Championed by bestselling authors such as Jacqueline Wilson and Patrick Ness, Maggie Gee’s Virginia Woolf in Manhattan was first published in 2014, to great acclaim. The Virginia Woolf Society of Great Britain, for instance, term it ‘a remarkable feat’ and ‘an exhilarating novel’.
The premise which Gee has focused upon is most inventive: ‘What if Virginia Woolf came back to life in the twenty-first century?’ Rather than simply muse upon this idea, Gee has fashioned quite an original story around it. A mid-life crisis has befallen her protagonist, bestselling author Angela Lamb. After her ‘irrepressible’ daughter Gerda has been left at her boarding school, Angela decides to take an impromptu flight to New York in order to ‘pursue her passion for Woolf, whose manuscripts are held in a private collection’. The following twist ensues: ‘When a bedraggled Virginia Woolf materialises among the bookshelves and is promptly evicted, Angela, stunned, rushes after her on to the streets of Manhattan.’ She soon becomes the chaperone of the novel’s ‘troublesome heroine’, as she tries to adjust to life in the modern – and rather bewildering – world.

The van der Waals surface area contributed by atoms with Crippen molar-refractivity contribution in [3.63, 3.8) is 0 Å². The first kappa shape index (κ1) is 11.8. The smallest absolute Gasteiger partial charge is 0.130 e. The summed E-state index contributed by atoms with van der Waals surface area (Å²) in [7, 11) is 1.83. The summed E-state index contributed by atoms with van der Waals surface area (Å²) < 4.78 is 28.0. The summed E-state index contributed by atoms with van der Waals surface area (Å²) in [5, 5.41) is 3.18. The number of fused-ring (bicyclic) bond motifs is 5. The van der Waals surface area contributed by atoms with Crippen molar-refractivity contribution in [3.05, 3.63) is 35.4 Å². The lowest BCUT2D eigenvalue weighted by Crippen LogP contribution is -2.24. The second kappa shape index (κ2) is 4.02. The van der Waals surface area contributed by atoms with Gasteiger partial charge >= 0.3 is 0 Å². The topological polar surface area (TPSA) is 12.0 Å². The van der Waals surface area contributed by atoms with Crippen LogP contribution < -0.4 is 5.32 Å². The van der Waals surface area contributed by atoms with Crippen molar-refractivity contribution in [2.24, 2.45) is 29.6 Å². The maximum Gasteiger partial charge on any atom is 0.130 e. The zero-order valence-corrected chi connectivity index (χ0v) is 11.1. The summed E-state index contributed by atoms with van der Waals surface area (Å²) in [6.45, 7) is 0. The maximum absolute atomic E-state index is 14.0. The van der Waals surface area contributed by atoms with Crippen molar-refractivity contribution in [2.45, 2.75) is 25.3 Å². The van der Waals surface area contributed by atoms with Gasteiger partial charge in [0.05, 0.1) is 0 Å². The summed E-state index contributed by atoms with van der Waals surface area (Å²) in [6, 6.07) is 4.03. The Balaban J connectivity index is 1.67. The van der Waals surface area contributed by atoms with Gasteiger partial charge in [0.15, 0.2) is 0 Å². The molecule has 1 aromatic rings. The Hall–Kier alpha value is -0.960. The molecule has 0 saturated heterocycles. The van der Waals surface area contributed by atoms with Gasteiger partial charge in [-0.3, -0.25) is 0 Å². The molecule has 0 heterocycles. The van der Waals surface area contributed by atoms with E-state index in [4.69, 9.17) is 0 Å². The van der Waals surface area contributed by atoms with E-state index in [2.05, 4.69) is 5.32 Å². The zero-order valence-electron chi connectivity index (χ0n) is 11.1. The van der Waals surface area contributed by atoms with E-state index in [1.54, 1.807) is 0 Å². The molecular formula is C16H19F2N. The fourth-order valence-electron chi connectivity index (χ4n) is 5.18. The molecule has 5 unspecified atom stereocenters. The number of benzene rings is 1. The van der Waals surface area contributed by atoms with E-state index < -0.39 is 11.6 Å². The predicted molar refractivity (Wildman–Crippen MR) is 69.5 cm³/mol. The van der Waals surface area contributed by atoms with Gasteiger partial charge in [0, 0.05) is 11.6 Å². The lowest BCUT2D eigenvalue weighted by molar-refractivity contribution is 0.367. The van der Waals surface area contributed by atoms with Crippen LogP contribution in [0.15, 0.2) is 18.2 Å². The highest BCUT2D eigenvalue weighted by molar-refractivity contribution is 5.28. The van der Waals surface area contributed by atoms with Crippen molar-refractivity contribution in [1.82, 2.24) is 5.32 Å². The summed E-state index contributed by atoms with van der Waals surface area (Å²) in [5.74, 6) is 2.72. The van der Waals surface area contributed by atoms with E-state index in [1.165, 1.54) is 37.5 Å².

The novel begins in an engaging manner, the tone, strong prose and wit of which is sustained throughout: ‘There is thunder as Angela flies to New York with Virginia Woolf in her handbag, lightning crackling off the wings of the plane’. In Virginia Woolf in Manhattan, Gee writes intelligently. It is clear to see that she is very practiced at her craft, and is comfortable with being playful in both her choices of vocabulary and turns of phrase.
The whole of Virginia Woolf in Manhattan has a marvellously contemporary feel to it; there are no constraints in terms of the text existing in strict, conformist paragraphs. I was reminded of Ali Smith at times, with regard to the thought which had clearly been given to the visualisation of the text. The narrative, too, has been well-handled. Portions are told from the imagined voices of both Woolf and Angela, and these alternate with the omniscient third person perspective, which gives a wonderful overview. Virginia Woolf in Manhattan is facetious, creative, and brimming with a plethora of thought-provoking scenes. It is the first of Gee’s books which I have read, but I can safely say that it certainly will not be the last.